2. Conduct a talent audit to assess which cultures are represented fairly within your organization and which cultures are underrepresented. You can take it a step further and assess staffs for cultural bias. Researchers say that if you have a brain, you have biases. The secret is to learn to manage one’s own biases to not allow them to negatively impact decisions, behaviors, and actions toward others.

3. Be sure your talent development partners are role models of cultural intelligence. They need to know how to design and deliver content in an inclusive way to transfer learning. There are countless books, videos and other resources to learn about cultural norms and business dos and don’ts in other countries.

Did you hear the one about the knowledgeable business leader who trained his entire staff to manage their unconscious biases, use resources to learn about other cultures and successfully built a multicultural team? That manager can be you.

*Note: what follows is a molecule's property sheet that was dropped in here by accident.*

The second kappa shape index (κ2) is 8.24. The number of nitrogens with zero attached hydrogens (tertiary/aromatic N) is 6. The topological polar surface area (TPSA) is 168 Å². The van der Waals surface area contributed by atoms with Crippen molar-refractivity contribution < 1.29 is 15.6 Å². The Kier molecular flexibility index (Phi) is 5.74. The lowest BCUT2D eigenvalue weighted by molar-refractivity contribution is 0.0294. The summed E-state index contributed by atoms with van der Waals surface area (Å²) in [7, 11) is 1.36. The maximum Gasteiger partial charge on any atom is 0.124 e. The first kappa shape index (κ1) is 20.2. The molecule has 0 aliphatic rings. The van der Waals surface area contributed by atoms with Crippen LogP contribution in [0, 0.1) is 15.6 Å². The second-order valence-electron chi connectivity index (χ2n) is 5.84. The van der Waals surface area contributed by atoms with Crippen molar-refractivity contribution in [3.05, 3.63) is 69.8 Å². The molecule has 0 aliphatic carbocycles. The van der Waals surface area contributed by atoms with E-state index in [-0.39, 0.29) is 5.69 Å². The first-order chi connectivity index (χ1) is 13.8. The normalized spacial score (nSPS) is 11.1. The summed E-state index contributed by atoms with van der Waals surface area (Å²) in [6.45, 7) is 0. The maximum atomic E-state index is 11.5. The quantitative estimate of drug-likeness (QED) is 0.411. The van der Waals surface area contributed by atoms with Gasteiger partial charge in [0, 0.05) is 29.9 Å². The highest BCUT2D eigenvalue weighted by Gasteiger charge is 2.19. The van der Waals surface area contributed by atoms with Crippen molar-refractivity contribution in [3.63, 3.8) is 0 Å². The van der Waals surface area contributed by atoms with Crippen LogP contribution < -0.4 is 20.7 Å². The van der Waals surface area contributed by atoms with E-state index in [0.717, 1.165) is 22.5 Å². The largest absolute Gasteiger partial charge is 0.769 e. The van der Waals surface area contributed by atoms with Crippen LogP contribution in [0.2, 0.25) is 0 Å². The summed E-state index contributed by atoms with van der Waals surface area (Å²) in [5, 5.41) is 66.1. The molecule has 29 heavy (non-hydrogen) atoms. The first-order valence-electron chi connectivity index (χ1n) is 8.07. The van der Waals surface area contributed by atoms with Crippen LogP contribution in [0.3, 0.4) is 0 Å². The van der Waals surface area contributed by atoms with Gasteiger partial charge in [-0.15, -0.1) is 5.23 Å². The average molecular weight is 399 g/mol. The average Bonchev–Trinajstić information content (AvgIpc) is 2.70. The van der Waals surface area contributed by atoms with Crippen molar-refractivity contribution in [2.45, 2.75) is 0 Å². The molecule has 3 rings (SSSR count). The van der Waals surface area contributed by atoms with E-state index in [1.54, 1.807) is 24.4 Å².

Donna Steffey, MBA, CPLP, is president of Vital Signs Consulting and an international trainer, author, facilitator of the ATD Master Trainer Program and adjunct faculty at Lake Forest Graduate School of Management. During her career, Steffey has designed and delivered training programs in 25 countries. She worked with 15 other training experts to write "Destination Facilitation: A Travel Guide to Training Around the World," detailing techniques for needs assessments, design processes, facilitation and classroom management in whatever country or region you're visiting.

If you enjoyed this article, join SmartBrief’s e-mail list for our daily newsletter on being a better, smarter leader and communicator. We also have more than 200 industry-focused newsletters, all free to sign up.

Are People Born Leaders?

Author Joshua Spodek talks about how we are taught about leadership, but not how to be a leader.